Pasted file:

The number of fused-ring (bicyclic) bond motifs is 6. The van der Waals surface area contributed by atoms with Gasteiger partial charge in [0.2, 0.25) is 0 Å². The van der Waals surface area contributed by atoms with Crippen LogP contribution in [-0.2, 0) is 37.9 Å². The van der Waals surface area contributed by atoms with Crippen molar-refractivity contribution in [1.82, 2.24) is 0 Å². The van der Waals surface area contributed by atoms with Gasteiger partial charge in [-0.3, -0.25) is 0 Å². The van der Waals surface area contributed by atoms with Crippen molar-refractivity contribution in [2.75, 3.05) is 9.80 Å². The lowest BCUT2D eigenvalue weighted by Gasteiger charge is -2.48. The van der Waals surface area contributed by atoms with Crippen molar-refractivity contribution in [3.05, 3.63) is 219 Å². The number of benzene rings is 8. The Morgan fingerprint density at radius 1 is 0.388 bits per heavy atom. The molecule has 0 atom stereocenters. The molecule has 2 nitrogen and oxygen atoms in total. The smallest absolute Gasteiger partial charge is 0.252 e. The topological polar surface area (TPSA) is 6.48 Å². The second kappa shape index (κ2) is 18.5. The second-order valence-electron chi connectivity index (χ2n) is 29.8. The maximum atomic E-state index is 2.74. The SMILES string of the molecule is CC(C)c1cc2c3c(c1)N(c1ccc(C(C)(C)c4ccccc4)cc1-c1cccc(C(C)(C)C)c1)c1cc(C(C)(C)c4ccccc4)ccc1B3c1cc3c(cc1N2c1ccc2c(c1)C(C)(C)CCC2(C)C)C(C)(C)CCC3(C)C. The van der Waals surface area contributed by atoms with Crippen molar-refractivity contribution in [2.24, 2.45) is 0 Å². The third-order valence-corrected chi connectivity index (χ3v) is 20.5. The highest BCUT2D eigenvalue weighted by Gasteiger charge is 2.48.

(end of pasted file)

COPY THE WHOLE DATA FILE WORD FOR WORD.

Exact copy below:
The number of fused-ring (bicyclic) bond motifs is 6. The van der Waals surface area contributed by atoms with Gasteiger partial charge in [0.2, 0.25) is 0 Å². The van der Waals surface area contributed by atoms with Crippen LogP contribution in [-0.2, 0) is 37.9 Å². The van der Waals surface area contributed by atoms with Crippen molar-refractivity contribution in [1.82, 2.24) is 0 Å². The van der Waals surface area contributed by atoms with Gasteiger partial charge in [-0.3, -0.25) is 0 Å². The van der Waals surface area contributed by atoms with Crippen molar-refractivity contribution in [2.75, 3.05) is 9.80 Å². The lowest BCUT2D eigenvalue weighted by Gasteiger charge is -2.48. The van der Waals surface area contributed by atoms with Crippen molar-refractivity contribution in [3.05, 3.63) is 219 Å². The number of benzene rings is 8. The Morgan fingerprint density at radius 1 is 0.388 bits per heavy atom. The molecule has 0 atom stereocenters. The molecule has 2 nitrogen and oxygen atoms in total. The smallest absolute Gasteiger partial charge is 0.252 e. The topological polar surface area (TPSA) is 6.48 Å². The second kappa shape index (κ2) is 18.5. The second-order valence-electron chi connectivity index (χ2n) is 29.8. The maximum atomic E-state index is 2.74. The SMILES string of the molecule is CC(C)c1cc2c3c(c1)N(c1ccc(C(C)(C)c4ccccc4)cc1-c1cccc(C(C)(C)C)c1)c1cc(C(C)(C)c4ccccc4)ccc1B3c1cc3c(cc1N2c1ccc2c(c1)C(C)(C)CCC2(C)C)C(C)(C)CCC3(C)C. The van der Waals surface area contributed by atoms with Crippen molar-refractivity contribution in [2.24, 2.45) is 0 Å². The third-order valence-corrected chi connectivity index (χ3v) is 20.5. The highest BCUT2D eigenvalue weighted by Gasteiger charge is 2.48.